If you are already getting close to retirement and contemplating a change of career or home health care, here are some great tips for living a “home-based” life and keeping seniors safe. Remember that the most important consideration for a caregiver is the safety of those you are caring for. Protecting seniors is very important.
For one thing, being home-based can be a good thing. Some caregivers are so busy that they have few or no other social contacts with the rest of the world. As a result, they do not know the behavior patterns and habits of the people they are caring for. Or they could just be in the wrong place at the wrong time, so be careful!
Make sure the senior you are caring for does not need help with the stairs, for example. They may need assistance moving from one room to another, but this should not be the first thing you do if the person does not have dementia. There are several home health care services that offer free and convenient assessments to help you choose the right services for your loved one. In most cases, the Alzheimer’s Association will arrange a free initial assessment that allows you to determine what needs to be done to keep the senior safe. Remember, you are just protecting the person from the consequences of mistakes.
A good Alzheimer’s Association service will give you a free assessment, then you can discuss options with a trained professional. Keep in mind that if your loved one has been diagnosed with dementia, it is probably a good idea to maintain them as independent as possible until their new care provider is established. The Alzheimer’s Association is now offering protection services for many more years.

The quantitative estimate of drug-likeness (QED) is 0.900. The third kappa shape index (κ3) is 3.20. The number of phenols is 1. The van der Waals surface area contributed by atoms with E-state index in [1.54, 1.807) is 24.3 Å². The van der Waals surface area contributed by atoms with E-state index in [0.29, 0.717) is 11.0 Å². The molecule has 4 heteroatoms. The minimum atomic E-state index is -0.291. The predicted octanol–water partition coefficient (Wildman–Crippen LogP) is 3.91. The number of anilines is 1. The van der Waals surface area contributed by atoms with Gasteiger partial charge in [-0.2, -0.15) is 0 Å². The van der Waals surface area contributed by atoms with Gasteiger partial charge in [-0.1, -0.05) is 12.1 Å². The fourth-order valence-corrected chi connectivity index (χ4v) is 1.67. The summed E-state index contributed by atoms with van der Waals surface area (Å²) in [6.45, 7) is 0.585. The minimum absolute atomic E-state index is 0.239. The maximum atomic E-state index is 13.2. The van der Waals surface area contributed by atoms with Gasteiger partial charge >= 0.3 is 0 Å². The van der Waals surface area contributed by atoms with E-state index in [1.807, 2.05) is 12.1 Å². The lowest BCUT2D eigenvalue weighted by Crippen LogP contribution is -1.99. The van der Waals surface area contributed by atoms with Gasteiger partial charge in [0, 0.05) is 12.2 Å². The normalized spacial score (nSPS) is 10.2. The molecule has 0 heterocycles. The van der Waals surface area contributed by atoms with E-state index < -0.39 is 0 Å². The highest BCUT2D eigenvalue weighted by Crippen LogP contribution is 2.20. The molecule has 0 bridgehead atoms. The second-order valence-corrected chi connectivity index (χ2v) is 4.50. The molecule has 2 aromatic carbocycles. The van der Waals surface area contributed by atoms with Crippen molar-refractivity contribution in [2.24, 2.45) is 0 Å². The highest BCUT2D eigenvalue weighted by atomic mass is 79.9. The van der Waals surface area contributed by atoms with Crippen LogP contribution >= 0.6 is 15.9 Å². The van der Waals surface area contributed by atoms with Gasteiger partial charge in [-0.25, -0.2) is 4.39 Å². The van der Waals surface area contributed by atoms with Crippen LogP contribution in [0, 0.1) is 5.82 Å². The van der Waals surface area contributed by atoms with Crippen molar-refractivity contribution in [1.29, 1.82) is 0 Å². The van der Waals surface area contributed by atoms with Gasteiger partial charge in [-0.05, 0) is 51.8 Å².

Talk to the senior about the health care needs for them and how you would address those needs. Many seniors need help with bathing, dressing, grooming, and eating. Or, they may need assistance with some of the functions of daily living such as bathing, dressing, grooming, and eating. When there is an issue that requires more time than others, it is important to let them know, and be clear about expectations for them.
Even with an Alzheimer’s care program, it is still important to make sure the senior is still the primary caregiver, rather than letting them take on their own duties while you are gone. Maintaining that independence and taking on additional duties to make it easier will help keep seniors safe. Never leave a senior alone with a pet, for example, because even though the pet might be trained, they might still not know how to behave around a senior.
If your loved one is still living independently at home, it may be easier to be with them at all times, especially if your health care provider or caregiver is your spouse or another family member. If the senior is still working, consider the ability to arrange regular visits for just the two of you, so you can stay in touch. Your loved one will be more inclined to want to go out and meet other people when they can see you, rather than having someone else do it for them.
Good caregivers make sure their seniors have lots of opportunities to keep them safe, as well as to find other activities. You should also let them know what is expected of them if they decide to go out and live independently. Follow these tips and watch your loved one stay independent and safe.